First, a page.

Clinical Approach to Case Management

therapy1I have a part-time job as a case manager at a homeless shelter while I am gaining hours toward licensure.  I don’t know what to do when my clients don’t follow through on the referrals and other support I give them.  Since I’m not their therapist, I can’t talk to them as I do with my therapy clients to understand what’s getting in the way.

It is true that your relationships with clients as a case manager are different from the relationships you have as a therapist.  However, some of the interventions you use as a therapist are valuable in case management, and your clinical knowledge is a valuable tool for understanding the reasons for your clients’ lack of follow through.

Motivational Interviewing is a useful approach when clients show ambivalence about getting help or about changing aspects of their lives that are problematic (  Using this as the basis for your work helps you establish a collaborative relationship and puts the client at the center of the decision making about change.  Identifying and resolving ambivalence is a central feature.  Talking with the client in a way that is consistent with Motivational Interviewing may help you to shift from a position of responsibility to help the client use your referrals and support to a position of supporting the client to identify her/his goals and the steps s/he is ready to take.

Your experience as a therapist may also be helpful in understanding the basis for the client not following through with your referrals or suggestions.  You can develop a conceptualization of the client’s difficulties and strengths as you would do with a therapy client, based on the information you have about her/his history and diagnosis.  As a case manager, you are probably working with more limited information than you have in psychotherapy, but you may have enough information to make some inferences about the underlying reasons for the client’s lack of follow through.  For example, clients with a history of trauma may be sensitive to feeling coerced, clients who have a psychotic disorder diagnosis may misinterpret your suggestions or be confused about the information you give them, and clients who have lived on the streets for many years may need the sense of community and self-identity of homelessness to feel safe.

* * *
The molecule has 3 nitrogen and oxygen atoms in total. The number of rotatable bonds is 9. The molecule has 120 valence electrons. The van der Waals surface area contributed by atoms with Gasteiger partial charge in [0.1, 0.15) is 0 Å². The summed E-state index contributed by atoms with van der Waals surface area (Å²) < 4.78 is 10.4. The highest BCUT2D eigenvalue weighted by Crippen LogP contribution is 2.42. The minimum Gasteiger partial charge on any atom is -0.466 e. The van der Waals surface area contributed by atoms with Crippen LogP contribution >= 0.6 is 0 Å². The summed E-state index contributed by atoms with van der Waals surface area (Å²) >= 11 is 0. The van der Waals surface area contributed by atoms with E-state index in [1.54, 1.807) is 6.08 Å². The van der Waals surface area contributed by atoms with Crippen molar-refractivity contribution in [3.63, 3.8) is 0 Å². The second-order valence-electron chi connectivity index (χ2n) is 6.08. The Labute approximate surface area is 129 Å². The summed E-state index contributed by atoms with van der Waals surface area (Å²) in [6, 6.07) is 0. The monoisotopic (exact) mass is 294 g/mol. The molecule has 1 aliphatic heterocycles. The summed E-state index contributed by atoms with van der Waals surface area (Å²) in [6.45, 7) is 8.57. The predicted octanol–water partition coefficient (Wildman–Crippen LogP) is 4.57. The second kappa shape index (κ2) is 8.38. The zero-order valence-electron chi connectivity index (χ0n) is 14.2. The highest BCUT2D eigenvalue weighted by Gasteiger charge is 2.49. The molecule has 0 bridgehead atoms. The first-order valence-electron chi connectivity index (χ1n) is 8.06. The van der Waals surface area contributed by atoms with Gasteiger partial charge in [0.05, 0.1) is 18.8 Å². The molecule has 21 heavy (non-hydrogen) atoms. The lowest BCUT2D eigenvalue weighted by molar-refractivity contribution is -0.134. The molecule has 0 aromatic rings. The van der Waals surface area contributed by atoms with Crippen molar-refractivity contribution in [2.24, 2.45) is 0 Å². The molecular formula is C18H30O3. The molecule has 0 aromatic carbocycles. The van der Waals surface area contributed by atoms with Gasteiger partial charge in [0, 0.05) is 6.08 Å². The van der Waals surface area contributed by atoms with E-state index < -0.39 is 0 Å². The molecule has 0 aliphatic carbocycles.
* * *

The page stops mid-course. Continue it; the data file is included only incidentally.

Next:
Another application of your clinical skill is in identifying the client’s interpersonal style with you as a way to understand her/his internal template for relationships.  This will help you develop ways to work with the client based on her/his assumptions and fears about relating to others.  For example, if you feel intimidated by the client you can infer that s/he organizes relationships around issues of power with one person holding power and the other being powerless.  This would indicate that interacting with the client in an authoritative but non-punitive way is likely to be more productive than either attempting to take charge or responding passively.  A statement reflecting this middle ground would be “I have some ideas that might be helpful to you, but it’s hard for me to sit here with you when you’re yelling at me.  Would you be willing to stop for a moment and see if any of these resources are relevant for you?”  Using your clinical skill in this way will result in subtle but important differences in how you talk with different clients and is likely to be more effective in helping the clients use the resources you have to offer.

I hope you are able to use these suggestions in bringing your clinical knowledge into case management work.  Please email me with comments, questions or suggestions for future blog topics.